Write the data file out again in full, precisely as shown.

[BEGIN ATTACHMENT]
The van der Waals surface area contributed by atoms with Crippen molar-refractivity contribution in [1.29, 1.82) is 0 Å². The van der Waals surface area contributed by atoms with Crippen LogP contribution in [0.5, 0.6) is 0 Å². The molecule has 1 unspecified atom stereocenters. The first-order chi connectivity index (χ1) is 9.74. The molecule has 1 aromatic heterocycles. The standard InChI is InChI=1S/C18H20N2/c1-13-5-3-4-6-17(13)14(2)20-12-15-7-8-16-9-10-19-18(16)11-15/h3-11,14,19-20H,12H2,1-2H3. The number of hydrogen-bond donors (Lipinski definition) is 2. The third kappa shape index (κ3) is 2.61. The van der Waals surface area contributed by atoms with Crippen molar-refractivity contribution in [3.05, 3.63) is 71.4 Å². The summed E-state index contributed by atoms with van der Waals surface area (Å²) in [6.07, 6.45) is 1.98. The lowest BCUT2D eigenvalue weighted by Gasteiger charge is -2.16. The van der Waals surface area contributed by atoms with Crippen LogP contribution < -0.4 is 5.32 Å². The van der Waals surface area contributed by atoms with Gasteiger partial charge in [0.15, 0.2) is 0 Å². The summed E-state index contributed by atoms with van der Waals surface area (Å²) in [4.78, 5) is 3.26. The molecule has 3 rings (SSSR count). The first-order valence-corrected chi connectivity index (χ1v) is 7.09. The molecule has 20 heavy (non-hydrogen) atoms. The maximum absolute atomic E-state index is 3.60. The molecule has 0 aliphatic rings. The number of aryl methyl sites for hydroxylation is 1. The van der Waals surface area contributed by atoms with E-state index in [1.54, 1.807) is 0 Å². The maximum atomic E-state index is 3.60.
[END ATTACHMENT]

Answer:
The van der Waals surface area contributed by atoms with Crippen molar-refractivity contribution in [1.29, 1.82) is 0 Å². The van der Waals surface area contributed by atoms with Crippen LogP contribution in [0.5, 0.6) is 0 Å². The molecule has 1 unspecified atom stereocenters. The first-order chi connectivity index (χ1) is 9.74. The molecule has 1 aromatic heterocycles. The standard InChI is InChI=1S/C18H20N2/c1-13-5-3-4-6-17(13)14(2)20-12-15-7-8-16-9-10-19-18(16)11-15/h3-11,14,19-20H,12H2,1-2H3. The number of hydrogen-bond donors (Lipinski definition) is 2. The third kappa shape index (κ3) is 2.61. The van der Waals surface area contributed by atoms with Crippen molar-refractivity contribution in [3.05, 3.63) is 71.4 Å². The summed E-state index contributed by atoms with van der Waals surface area (Å²) in [6.07, 6.45) is 1.98. The lowest BCUT2D eigenvalue weighted by Gasteiger charge is -2.16. The van der Waals surface area contributed by atoms with Crippen LogP contribution < -0.4 is 5.32 Å². The van der Waals surface area contributed by atoms with Gasteiger partial charge in [0.15, 0.2) is 0 Å². The summed E-state index contributed by atoms with van der Waals surface area (Å²) in [4.78, 5) is 3.26. The molecule has 3 rings (SSSR count). The first-order valence-corrected chi connectivity index (χ1v) is 7.09. The molecule has 20 heavy (non-hydrogen) atoms. The maximum absolute atomic E-state index is 3.60. The molecule has 0 aliphatic rings. The number of aryl methyl sites for hydroxylation is 1. The van der Waals surface area contributed by atoms with E-state index in [1.54, 1.807) is 0 Å². The maximum atomic E-state index is 3.60.